At the top, you’ll find the modern Museum of Macau, and you can walk around the walls where there are cannons that pleasingly point in the direction of the Grand Lisboa. From there, you can look down on the ruins of what is probably Macao’s most famous site – the façade of the church of St. Paul. Already afflicted by several fires, the church was rebuilt in 1644, but then burned down again in 1835. The imposing five-story façade is all that remains, apart from the crypt, which contains a small religious museum.
From there, I decided to just plunge into the maze of old Macao’s streets – apart from the useful app, there are street signs everywhere pointing to different sites, with often no indication what they may be. It could be a historic building, a neighborhood temple, a small square or a church. It really is best to just wander and see what you can see. The narrow Rua da Tercena is a big contrast to some of the main streets like the Avenida de Alemeida Ribeiro, lined with swanky jewelers and high end stores. Some of the small streets like this do have an air of neglect, but increasingly there are signs of development and more modern stores and facilities. It is much more pleasant walking along these older streets, however.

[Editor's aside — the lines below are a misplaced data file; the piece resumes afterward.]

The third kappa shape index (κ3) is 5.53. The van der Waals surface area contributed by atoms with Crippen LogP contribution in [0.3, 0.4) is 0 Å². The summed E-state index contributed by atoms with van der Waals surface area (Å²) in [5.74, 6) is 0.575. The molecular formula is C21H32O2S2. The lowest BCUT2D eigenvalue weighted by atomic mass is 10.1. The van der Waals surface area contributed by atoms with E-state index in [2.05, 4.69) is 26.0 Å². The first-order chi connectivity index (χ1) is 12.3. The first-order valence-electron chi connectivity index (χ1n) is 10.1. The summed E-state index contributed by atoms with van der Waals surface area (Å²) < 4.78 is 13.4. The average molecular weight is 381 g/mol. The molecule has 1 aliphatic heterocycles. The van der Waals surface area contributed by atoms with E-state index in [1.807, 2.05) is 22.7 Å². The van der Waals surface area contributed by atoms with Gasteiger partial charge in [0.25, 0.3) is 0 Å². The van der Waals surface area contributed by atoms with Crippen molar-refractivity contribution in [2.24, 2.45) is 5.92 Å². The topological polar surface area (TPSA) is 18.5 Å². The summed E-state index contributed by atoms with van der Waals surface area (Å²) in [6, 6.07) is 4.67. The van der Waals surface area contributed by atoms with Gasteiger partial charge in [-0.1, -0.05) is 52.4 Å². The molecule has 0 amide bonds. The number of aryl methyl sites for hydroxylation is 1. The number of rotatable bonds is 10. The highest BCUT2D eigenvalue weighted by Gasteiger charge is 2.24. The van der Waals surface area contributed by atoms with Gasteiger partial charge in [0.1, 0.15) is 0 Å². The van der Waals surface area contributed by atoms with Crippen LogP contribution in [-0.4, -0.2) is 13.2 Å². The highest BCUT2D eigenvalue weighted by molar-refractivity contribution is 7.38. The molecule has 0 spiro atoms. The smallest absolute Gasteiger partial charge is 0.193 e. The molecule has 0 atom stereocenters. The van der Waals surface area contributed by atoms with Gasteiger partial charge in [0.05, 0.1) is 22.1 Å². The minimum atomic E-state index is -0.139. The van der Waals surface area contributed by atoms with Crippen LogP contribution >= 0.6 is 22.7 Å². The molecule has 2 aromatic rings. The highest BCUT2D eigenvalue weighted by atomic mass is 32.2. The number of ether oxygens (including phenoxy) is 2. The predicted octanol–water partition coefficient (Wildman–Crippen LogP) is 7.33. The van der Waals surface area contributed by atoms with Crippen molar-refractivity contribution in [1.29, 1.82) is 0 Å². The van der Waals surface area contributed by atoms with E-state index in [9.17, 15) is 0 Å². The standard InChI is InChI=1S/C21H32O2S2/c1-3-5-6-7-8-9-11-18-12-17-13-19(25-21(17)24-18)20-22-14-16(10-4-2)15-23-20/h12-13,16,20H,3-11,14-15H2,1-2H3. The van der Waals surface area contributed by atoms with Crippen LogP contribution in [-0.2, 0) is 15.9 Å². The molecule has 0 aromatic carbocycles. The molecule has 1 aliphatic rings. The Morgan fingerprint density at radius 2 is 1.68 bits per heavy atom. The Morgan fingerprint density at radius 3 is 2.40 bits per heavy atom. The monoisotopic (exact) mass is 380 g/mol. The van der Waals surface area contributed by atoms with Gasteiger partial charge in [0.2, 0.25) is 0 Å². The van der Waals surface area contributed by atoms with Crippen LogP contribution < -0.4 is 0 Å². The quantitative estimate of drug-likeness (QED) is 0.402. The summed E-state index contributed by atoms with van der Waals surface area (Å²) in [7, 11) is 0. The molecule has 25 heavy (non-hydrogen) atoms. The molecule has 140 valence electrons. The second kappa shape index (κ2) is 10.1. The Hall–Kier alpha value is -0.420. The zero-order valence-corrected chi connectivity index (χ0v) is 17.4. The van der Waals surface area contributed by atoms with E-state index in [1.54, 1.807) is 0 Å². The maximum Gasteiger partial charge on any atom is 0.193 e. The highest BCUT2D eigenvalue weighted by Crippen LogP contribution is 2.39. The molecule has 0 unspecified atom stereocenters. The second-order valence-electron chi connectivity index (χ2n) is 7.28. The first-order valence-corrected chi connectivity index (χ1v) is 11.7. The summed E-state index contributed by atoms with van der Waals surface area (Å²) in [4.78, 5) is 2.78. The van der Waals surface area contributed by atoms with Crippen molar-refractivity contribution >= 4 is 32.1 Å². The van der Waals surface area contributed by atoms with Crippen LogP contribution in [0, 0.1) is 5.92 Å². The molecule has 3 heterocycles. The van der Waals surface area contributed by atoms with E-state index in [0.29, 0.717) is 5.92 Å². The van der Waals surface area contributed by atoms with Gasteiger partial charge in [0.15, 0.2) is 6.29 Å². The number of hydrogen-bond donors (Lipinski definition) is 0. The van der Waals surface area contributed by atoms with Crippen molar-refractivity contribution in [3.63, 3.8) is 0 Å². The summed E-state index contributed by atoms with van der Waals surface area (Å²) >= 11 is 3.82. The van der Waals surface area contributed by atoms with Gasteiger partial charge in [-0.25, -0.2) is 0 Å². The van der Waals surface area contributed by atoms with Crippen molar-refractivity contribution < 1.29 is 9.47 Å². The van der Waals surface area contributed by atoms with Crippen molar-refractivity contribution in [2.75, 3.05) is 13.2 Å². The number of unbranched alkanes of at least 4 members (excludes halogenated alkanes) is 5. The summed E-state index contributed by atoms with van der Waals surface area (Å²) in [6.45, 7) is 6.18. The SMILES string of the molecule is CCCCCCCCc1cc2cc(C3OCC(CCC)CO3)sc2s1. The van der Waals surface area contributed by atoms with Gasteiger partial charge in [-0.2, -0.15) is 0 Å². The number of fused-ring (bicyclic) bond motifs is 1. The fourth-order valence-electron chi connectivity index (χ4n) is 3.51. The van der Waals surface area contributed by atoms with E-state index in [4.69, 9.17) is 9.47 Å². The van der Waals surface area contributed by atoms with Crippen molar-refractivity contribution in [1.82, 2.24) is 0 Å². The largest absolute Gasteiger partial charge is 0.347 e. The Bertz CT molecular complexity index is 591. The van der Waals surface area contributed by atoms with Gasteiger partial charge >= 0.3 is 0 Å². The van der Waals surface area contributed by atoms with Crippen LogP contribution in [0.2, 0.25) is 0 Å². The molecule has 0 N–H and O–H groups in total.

There are hipster coffee roasteries sitting next to a traditional medicine seller, groups of retirees playing mah jong in small wooden rooms that double as little convenience stores, trendy cafes selling piri piri chicken next to dumpling shops selling pork buns. Then there are the ubiquitous bakeries selling what is perhaps Macao’s signature food – the egg custard tart. Although you can find them everywhere now, until you’ve tasted the real deal in Macao, you haven’t really had a proper egg tart.
I didn’t stay on to visit one of the flashy casinos with their light shows and buffets, but many people certainly were. But I am looking forward to my next visit to Macao, and hopefully that time, I can take the bridge.